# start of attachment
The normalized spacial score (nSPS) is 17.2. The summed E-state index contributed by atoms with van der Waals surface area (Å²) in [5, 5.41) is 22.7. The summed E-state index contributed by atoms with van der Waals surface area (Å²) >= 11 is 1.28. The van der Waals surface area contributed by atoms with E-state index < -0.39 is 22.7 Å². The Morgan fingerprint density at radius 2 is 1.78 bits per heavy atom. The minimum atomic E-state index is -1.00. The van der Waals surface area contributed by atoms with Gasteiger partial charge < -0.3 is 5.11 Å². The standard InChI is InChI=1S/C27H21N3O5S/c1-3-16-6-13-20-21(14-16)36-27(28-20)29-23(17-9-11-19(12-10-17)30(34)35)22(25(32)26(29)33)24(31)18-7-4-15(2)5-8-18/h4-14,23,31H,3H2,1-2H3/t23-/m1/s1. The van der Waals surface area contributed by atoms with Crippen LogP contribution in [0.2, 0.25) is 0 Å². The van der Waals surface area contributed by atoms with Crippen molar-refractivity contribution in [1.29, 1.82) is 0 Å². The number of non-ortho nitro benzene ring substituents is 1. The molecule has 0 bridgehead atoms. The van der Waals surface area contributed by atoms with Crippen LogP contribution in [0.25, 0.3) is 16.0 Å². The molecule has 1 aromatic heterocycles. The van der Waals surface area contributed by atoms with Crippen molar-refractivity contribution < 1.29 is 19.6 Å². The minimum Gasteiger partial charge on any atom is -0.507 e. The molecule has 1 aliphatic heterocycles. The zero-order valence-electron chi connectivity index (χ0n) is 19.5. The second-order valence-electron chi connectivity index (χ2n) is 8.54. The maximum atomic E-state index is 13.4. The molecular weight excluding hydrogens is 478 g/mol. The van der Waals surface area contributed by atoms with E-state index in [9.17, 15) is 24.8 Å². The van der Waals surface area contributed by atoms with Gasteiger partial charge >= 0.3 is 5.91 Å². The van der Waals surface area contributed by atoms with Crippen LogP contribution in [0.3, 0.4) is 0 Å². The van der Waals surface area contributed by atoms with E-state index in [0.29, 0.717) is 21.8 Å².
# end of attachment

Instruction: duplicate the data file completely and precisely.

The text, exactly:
The normalized spacial score (nSPS) is 17.2. The summed E-state index contributed by atoms with van der Waals surface area (Å²) in [5, 5.41) is 22.7. The summed E-state index contributed by atoms with van der Waals surface area (Å²) >= 11 is 1.28. The van der Waals surface area contributed by atoms with E-state index < -0.39 is 22.7 Å². The Morgan fingerprint density at radius 2 is 1.78 bits per heavy atom. The minimum atomic E-state index is -1.00. The van der Waals surface area contributed by atoms with Gasteiger partial charge < -0.3 is 5.11 Å². The standard InChI is InChI=1S/C27H21N3O5S/c1-3-16-6-13-20-21(14-16)36-27(28-20)29-23(17-9-11-19(12-10-17)30(34)35)22(25(32)26(29)33)24(31)18-7-4-15(2)5-8-18/h4-14,23,31H,3H2,1-2H3/t23-/m1/s1. The van der Waals surface area contributed by atoms with Crippen LogP contribution in [0.2, 0.25) is 0 Å². The van der Waals surface area contributed by atoms with Crippen molar-refractivity contribution in [1.29, 1.82) is 0 Å². The number of non-ortho nitro benzene ring substituents is 1. The molecule has 0 bridgehead atoms. The van der Waals surface area contributed by atoms with Crippen LogP contribution in [0.25, 0.3) is 16.0 Å². The molecule has 1 aromatic heterocycles. The van der Waals surface area contributed by atoms with Crippen molar-refractivity contribution < 1.29 is 19.6 Å². The minimum Gasteiger partial charge on any atom is -0.507 e. The molecule has 1 aliphatic heterocycles. The zero-order valence-electron chi connectivity index (χ0n) is 19.5. The second-order valence-electron chi connectivity index (χ2n) is 8.54. The maximum atomic E-state index is 13.4. The molecular weight excluding hydrogens is 478 g/mol. The van der Waals surface area contributed by atoms with E-state index in [9.17, 15) is 24.8 Å². The van der Waals surface area contributed by atoms with Gasteiger partial charge >= 0.3 is 5.91 Å². The van der Waals surface area contributed by atoms with Crippen LogP contribution in [0.3, 0.4) is 0 Å². The van der Waals surface area contributed by atoms with E-state index in [0.29, 0.717) is 21.8 Å².